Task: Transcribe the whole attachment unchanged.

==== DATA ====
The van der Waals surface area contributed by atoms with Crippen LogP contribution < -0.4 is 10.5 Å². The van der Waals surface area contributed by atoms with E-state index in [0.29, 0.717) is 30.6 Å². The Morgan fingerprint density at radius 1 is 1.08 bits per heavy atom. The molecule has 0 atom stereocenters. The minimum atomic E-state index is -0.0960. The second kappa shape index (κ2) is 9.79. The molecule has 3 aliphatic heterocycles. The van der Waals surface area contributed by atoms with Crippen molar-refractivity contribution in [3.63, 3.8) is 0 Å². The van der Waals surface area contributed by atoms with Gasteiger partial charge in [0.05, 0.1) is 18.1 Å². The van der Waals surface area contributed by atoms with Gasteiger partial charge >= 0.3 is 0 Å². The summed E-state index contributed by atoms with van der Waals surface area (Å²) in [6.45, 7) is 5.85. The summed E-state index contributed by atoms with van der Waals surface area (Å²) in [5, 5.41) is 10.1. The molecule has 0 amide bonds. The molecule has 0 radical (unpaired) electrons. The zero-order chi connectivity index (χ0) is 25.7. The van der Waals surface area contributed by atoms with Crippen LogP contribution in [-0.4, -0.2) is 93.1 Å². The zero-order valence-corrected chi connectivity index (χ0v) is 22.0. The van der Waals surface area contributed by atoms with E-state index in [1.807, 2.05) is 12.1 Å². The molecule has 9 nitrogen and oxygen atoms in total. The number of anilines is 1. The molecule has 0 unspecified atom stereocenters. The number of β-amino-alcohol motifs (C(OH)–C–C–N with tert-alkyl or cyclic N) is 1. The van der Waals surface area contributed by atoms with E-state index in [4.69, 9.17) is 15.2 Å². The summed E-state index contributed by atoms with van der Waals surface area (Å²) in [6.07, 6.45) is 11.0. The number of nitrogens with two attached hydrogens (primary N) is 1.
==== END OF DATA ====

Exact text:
The van der Waals surface area contributed by atoms with Crippen LogP contribution < -0.4 is 10.5 Å². The van der Waals surface area contributed by atoms with E-state index in [0.29, 0.717) is 30.6 Å². The Morgan fingerprint density at radius 1 is 1.08 bits per heavy atom. The molecule has 0 atom stereocenters. The minimum atomic E-state index is -0.0960. The second kappa shape index (κ2) is 9.79. The molecule has 3 aliphatic heterocycles. The van der Waals surface area contributed by atoms with Crippen molar-refractivity contribution in [3.63, 3.8) is 0 Å². The van der Waals surface area contributed by atoms with Gasteiger partial charge in [0.05, 0.1) is 18.1 Å². The van der Waals surface area contributed by atoms with Gasteiger partial charge >= 0.3 is 0 Å². The summed E-state index contributed by atoms with van der Waals surface area (Å²) in [6.45, 7) is 5.85. The summed E-state index contributed by atoms with van der Waals surface area (Å²) in [5, 5.41) is 10.1. The molecule has 0 amide bonds. The molecule has 0 radical (unpaired) electrons. The zero-order chi connectivity index (χ0) is 25.7. The van der Waals surface area contributed by atoms with Crippen LogP contribution in [-0.4, -0.2) is 93.1 Å². The zero-order valence-corrected chi connectivity index (χ0v) is 22.0. The van der Waals surface area contributed by atoms with E-state index in [1.807, 2.05) is 12.1 Å². The molecule has 9 nitrogen and oxygen atoms in total. The number of anilines is 1. The molecule has 0 unspecified atom stereocenters. The number of β-amino-alcohol motifs (C(OH)–C–C–N with tert-alkyl or cyclic N) is 1. The van der Waals surface area contributed by atoms with E-state index in [4.69, 9.17) is 15.2 Å². The summed E-state index contributed by atoms with van der Waals surface area (Å²) in [6.07, 6.45) is 11.0. The number of nitrogens with two attached hydrogens (primary N) is 1.